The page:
When creating a trust, how many trustees can you have?
Trusts are estate planning tools that can be used to manage how a person's property is distributed after death, without going through probate. Trustees play an important role in protecting the beneficiary's (or beneficiaries') interests.
So how many trustees should you have? To understand the answer to that question, you'll want to have a better understanding of a trustee's role.
A Trustee's Role
When forming a trust, the property owner transfers legal ownership of assets to a trustee.
A trustee has a fiduciary duty, meaning he or she must act solely in the best interests of the beneficiary (or beneficiaries). If a trustee doesn't live up to this duty, he or she can be held legally accountable. For example, the beneficiaries can get a trustee removed and even sue a trustee if he or she misappropriated assets.
A trustee's duties may include monitoring the trust's investments, making sure paperwork and tax forms are correctly filed, and distributing the property to beneficiaries. In more elaborate trusts that involve hedge funds and other complex investment tools, several trustees are often enlisted to divvy up the duties, reports The Wall Street Journal. For instance, one trustee could be hired to manage the money, another to direct investments, a third to make sure the trust complies with the law, and a fourth to distribute the money to beneficiaries.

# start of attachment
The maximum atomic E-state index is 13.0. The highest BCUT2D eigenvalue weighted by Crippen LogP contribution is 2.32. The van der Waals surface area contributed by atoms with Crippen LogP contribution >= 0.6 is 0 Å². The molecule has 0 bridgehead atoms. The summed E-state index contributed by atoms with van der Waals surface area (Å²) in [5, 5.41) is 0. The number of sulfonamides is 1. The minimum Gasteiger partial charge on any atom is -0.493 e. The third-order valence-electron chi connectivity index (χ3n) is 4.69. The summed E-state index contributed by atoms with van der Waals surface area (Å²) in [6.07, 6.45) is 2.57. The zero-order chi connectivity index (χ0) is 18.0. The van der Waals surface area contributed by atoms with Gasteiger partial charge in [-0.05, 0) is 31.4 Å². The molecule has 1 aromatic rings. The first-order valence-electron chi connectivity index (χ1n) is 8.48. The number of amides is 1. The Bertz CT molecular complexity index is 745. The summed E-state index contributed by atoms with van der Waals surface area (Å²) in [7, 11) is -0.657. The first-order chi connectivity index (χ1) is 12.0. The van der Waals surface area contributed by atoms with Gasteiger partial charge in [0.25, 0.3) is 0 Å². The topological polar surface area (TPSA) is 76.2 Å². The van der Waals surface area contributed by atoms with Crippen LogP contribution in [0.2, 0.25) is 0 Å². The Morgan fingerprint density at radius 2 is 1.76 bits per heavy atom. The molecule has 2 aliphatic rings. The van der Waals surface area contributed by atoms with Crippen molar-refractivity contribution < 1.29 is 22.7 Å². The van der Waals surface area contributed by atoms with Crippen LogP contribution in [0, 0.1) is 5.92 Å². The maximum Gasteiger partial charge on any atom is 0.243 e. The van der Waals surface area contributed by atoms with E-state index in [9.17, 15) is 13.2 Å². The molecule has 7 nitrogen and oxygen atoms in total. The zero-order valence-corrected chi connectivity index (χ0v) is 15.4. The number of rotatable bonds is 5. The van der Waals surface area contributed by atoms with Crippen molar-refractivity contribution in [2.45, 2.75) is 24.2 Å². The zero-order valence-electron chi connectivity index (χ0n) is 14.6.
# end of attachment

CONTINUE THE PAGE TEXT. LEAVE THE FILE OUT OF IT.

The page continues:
Mo' Trustees, Mo' Problems?
While there's no limit to how many trustees one trust can have, it might be beneficial to keep the number low. Here are a few reasons why:
- Potential disagreements among trustees. The more trustees you name, the greater the chance they'll have different ideas about how your trust should be managed.
- Potentially higher costs. Since trustees are usually paid for their services, the costs can really add up when you have multiple trustees. This is especially relevant if several of your trustees are professional institutions which can charge a pretty penny for their services.
- Trustees' potential abuse of power. Although trustees have to act in the best interests of the beneficiaries, there are some trustees that end up neglecting the trust or use their power to benefit themselves. If you have too many trustees, it may be hard for you to manage or figure out which trustee is breaching their duties to the trust.
One way to prevent these problems is to name a single trustee -- along with one or more successor trustees if your named trustee can't fulfill his or her duties. But it all depends on the purpose of your trust and how you want your trust to work.
Figuring out how to set up a trust can be confusing, so it's best that you consult with an experienced trust attorney near you.
- Choosing The Executor or Trustee (American Bar Association)
- Ask a Question About Wills, Trusts, and Estates in Our Community Forum (FindLaw Answers)
- Drafting a Living Trust? 3 Questions to Answer (FindLaw's Law and Daily Life)
- Types of Trusts (FindLaw)